Colorado redistricting commission discusses COVID-19 plans

Isaiah Dennings

graphic illustration depicting three hands in three different colors marking boundary lines for districts in Colorado
(Graphic illustration by Robbie Haynes | The Collegian)

The Colorado Independent Congressional Redistricting Commission convened for their first meeting Monday, March 15 to establish the rules for how the commission will operate and the strategy for overcoming the delays in census data caused by the pandemic. 

The commission was established with amendments Y and Z to the Colorado Constitution in 2018. 


The job of the commissioners is to oversee the process for redrawing of district lines based on the new census data, a critical task that takes place every 10 years

“Commissioners are ultimately responsible for approving maps,” said Jessika Shipley, staff director for the redistricting commission. “Commission staff will be drawing the lines using a software tool and input from commissioners and the public.” 

The commission is made up of 12 Colorado residents of varying political affiliations — four from the majority party of Colorado, four from the minority party and four unaffiliated commissioners. 

The commissioner applications are first reviewed by nonpartisan employees, which then move on to a review by a panel of retired judges. These retired judges were chosen by the chief justice of the Colorado Supreme Court.

Due to the COVID-19 pandemic, there were significant delays in the collection of census data, pushing back the already tight timeline for the commission. 

The amendments to the Colorado Constitution that establish the commission have a built-in timeline for the work of the commission. This timeline is under the assumption that census data is received in April. With the delays brought on by COVID-19, the data needed to have accurate maps won’t be available until late September. Originally, the maps were planned on being released on March 31.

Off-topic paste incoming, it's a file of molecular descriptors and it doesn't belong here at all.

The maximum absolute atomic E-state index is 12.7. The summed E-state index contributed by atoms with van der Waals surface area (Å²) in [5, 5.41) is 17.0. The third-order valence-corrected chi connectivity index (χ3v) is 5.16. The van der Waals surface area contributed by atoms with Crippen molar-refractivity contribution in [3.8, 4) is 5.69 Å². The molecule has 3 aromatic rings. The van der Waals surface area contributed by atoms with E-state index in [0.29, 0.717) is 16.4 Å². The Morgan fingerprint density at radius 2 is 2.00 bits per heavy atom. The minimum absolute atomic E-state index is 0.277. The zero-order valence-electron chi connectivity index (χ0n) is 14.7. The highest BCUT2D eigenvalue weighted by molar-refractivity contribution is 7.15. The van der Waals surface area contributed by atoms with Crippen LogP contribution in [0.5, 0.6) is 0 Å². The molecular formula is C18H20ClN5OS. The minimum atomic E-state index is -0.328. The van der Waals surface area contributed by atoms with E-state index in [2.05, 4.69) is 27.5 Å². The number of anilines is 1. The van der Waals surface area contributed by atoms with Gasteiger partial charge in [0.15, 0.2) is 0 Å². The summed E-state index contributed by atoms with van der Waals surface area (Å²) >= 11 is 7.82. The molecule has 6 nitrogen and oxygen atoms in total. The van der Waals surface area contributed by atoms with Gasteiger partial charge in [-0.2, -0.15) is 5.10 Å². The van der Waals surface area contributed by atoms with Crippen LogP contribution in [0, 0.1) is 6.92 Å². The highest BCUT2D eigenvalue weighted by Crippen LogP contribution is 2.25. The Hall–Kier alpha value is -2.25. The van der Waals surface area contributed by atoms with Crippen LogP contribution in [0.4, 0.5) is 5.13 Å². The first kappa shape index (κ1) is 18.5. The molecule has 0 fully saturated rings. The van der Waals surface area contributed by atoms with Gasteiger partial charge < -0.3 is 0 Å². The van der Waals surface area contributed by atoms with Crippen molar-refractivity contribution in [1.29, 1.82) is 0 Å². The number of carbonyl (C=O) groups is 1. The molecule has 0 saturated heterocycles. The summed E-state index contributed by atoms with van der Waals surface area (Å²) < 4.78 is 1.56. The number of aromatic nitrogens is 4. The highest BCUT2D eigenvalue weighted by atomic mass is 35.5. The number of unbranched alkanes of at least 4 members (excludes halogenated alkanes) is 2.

William Leone, commissioner for Congressional District 7, said that without the census data, a preliminary draft plan cannot happen.  

The only other way to avoid the delays brought on by the pandemic is to use the estimated census data. This data is calculated by using a sample size, instead of the entire state data, which remains unavailable until Sept. 30.   

However, there is controversy in using estimated census data as explained by Jeremiah Barry, the assistant director the Office of Legislative Legal Services.

An example of the estimated data that the commission could use is the American Community Survey data that the United States Census Bureau takes annually.


“There is data there that is worth looking at and because of the wide use and the details of the data, it may well be the estimated data that we can move forward with,” said Martha Coleman, the commissioner for Congressional District 2, which encompasses Fort Collins and Colorado State University, referring to the community survey data. 

With the constitution not anticipating the pandemic and the critical need for congressional districts for the 2022 midterm elections, the commission has a very important decision to make. 

“I think the commission will get a lot of pressure to complete its work before the end of the year,” Barry said. “My concern is that the commission do the work right and get the public input that it needs because these districts will impact elections in Colorado for a decade.” 

The redistricting commission will hold meetings every Monday at 2 p.m. Meetings are through Webex and are open to the public.

Isaiah Dennings can be reached at or on Twitter @isaiah_dennings.